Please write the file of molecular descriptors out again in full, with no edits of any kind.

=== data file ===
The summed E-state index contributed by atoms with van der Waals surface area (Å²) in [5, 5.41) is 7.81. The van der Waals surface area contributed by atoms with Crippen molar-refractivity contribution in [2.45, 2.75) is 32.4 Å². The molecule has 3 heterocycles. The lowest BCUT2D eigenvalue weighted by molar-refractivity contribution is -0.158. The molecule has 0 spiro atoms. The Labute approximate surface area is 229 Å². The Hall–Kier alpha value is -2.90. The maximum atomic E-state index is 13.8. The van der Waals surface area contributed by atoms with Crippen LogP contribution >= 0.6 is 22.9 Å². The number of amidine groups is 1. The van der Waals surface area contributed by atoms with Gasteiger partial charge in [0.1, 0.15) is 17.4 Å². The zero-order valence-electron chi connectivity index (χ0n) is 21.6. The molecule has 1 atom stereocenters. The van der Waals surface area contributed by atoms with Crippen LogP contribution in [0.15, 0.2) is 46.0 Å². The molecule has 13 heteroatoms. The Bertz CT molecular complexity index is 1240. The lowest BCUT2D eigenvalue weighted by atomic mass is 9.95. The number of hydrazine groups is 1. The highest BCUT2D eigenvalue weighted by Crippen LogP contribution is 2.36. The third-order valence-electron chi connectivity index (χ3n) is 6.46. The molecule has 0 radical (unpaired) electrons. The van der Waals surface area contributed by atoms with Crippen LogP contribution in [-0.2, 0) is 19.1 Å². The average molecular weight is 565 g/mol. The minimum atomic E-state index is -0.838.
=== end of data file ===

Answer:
The summed E-state index contributed by atoms with van der Waals surface area (Å²) in [5, 5.41) is 7.81. The van der Waals surface area contributed by atoms with Crippen molar-refractivity contribution in [2.45, 2.75) is 32.4 Å². The molecule has 3 heterocycles. The lowest BCUT2D eigenvalue weighted by molar-refractivity contribution is -0.158. The molecule has 0 spiro atoms. The Labute approximate surface area is 229 Å². The Hall–Kier alpha value is -2.90. The maximum atomic E-state index is 13.8. The van der Waals surface area contributed by atoms with Crippen LogP contribution >= 0.6 is 22.9 Å². The number of amidine groups is 1. The van der Waals surface area contributed by atoms with Gasteiger partial charge in [0.1, 0.15) is 17.4 Å². The zero-order valence-electron chi connectivity index (χ0n) is 21.6. The molecule has 1 atom stereocenters. The van der Waals surface area contributed by atoms with Crippen LogP contribution in [0.15, 0.2) is 46.0 Å². The molecule has 13 heteroatoms. The Bertz CT molecular complexity index is 1240. The lowest BCUT2D eigenvalue weighted by atomic mass is 9.95. The number of hydrazine groups is 1. The highest BCUT2D eigenvalue weighted by Crippen LogP contribution is 2.36. The third-order valence-electron chi connectivity index (χ3n) is 6.46. The molecule has 0 radical (unpaired) electrons. The van der Waals surface area contributed by atoms with Crippen LogP contribution in [-0.2, 0) is 19.1 Å². The average molecular weight is 565 g/mol. The minimum atomic E-state index is -0.838.